The Untold Tale About Santa's Magical Upgrade
December 2022 — Another year and another Christmas catastrophe had Santa feeling none too jolly as he waited for HHH (HoHoHo) Towing to come and rescue his snowmobile after the second brake failure of the season. Santa surveyed his overturned Arctic Elk snowmobile and shook his head in frustration. The snow machine was a grudging sleigh replacement after Santa’s normally stellar PR shifted South Poleward with the growing popularity of the Reindeer Protection League and subsequent calls to retire his “overworked” sled team — nevermind that they had 364 days of paid leave and dental coverage!
Ultimately, St. Nick’s mittens were tied with sliding stock values and activist shareholders, so he surrendered the beloved sleigh and he wished his reindeer a blissful retirement with an open-door policy to visit whenever they wanted. Mrs. Claus, an avid RideX365 reader, had found him a suitable replacement, a snowmobile he could leap from rooftop to rooftop. Soon, Santa realized just how much he relied on All-Hoof Drive traction and holiday magic-assisted braking of the reindeer. The elf-engineered North Pole-developed brakes were not as effective and would be the end of him and Christmas itself if something didn’t improve.
The elves in R&D had assured him their latest master cylinder and caliper designs retained the 10-foot stopping span for as much cheery cargo as could be earned by good boys and girls. However, the sojourn through North America had resulted in a Rudolph-red rotor glow from below and there was an offensive burning smell so unlike chestnuts roasting. This told Santa there was trouble. Sure enough, passing through the Dairy state, his brakes locked up, and a routine touchdown became a testament to gravity’s scrooginess. Now he sat, plopped on a southern Wisconsin snowbank, cookie-less and glum as the elf dispatcher informed him of the many merry-less minutes he’d have to wait for the tow-sleigh.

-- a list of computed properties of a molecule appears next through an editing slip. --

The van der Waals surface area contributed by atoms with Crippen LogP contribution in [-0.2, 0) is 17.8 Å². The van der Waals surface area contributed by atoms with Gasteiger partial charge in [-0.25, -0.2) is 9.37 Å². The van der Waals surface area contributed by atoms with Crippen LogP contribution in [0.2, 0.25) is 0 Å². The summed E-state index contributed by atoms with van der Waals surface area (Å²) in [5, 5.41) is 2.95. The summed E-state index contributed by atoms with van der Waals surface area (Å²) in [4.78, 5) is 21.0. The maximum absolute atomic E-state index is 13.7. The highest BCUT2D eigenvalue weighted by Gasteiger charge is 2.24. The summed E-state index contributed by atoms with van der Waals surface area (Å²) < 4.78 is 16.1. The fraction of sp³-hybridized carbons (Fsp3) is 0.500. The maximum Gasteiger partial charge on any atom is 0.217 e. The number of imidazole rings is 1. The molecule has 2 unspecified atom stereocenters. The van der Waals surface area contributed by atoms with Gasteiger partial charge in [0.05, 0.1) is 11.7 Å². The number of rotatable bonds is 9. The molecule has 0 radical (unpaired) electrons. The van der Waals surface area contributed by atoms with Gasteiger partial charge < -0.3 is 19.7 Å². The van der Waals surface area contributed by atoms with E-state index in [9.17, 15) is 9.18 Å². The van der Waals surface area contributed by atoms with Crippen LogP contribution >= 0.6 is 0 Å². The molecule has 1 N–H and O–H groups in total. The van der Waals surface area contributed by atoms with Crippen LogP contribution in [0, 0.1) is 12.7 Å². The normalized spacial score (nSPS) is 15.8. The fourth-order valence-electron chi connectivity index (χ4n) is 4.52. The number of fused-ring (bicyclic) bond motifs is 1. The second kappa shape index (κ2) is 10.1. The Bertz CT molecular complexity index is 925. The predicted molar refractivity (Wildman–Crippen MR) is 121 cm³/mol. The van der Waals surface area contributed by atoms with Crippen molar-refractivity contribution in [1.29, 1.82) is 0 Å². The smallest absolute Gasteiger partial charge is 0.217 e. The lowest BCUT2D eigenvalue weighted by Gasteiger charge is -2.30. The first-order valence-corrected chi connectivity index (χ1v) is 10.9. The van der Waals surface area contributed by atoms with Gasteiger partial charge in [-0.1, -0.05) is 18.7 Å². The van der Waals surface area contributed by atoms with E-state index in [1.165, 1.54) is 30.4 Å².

But a man as wise and generous as Santa could not stay grumpy for long. Looking about him at the holiday displays and the joy of Mequon’s twinkling lights describing the happy hamlet’s architecture, his heart grew three shades redder with joy. There were so many wonderful people here in the world, and with Jack Frost as his witness, he would deliver all the gifts. It was then, as he professed that wholesome oath, that he saw a building so fine and so festive he could do naught but approach.
Crossing the street, Santa wandered into Hayes Performance Systems, his eyes glittering with delight. It would appear his were not the only elves that could design a brake, and lo, like a plate of cookies and milk, were the calipers and master cylinders of Hayes arrayed — a foreman’s foresight perhaps? Picking out a REFLX 32 Caliper (for the millennia-old fellow had not the reflexes he boasted as a young man) and a Stealth 88 Master Cylinder paired with a Pro-Float 8R Rotor (so no child would need to ask who might be up on the rooftop, so quietly would he land) Santa used his prodigious strength and tossed the Arctic Elk up on the workbench.
Quick as a wink, the brakes were changed, and St. Nick marveled. These Hayes elves were Christmas miracle-workers! With a buoyant bounce in his step, Santa took the reins . . . er, handles, and soared into the night sky, leaping Lake Michigan in a single bound. With alacrity did the sled land, and in the morning, many would wonder and thrill at the marks on their roofs. Perhaps Levi Lavallee had passed through in the night? Surely Santa was not the one drifting along the drifts of their homes’ ridgelines? None could say, but the squeals of delight from good boys and girls rose with the sun that happy Christmas morning. Santa’s return was heralded with the same glee as elves danced about, and Mrs. Claus beamed at her husband’s elation.
But there remained one surprise. Come the next day, the CEO of Hayes was agog, for draped across the facility was a banner that read, “Official Brakes of the North Pole. Warmly, St. Nicholas.”
"Santa's Sled Takes a Brake" was written by guest contributor Luther Abel, a writer in Appleton, Wisconsin.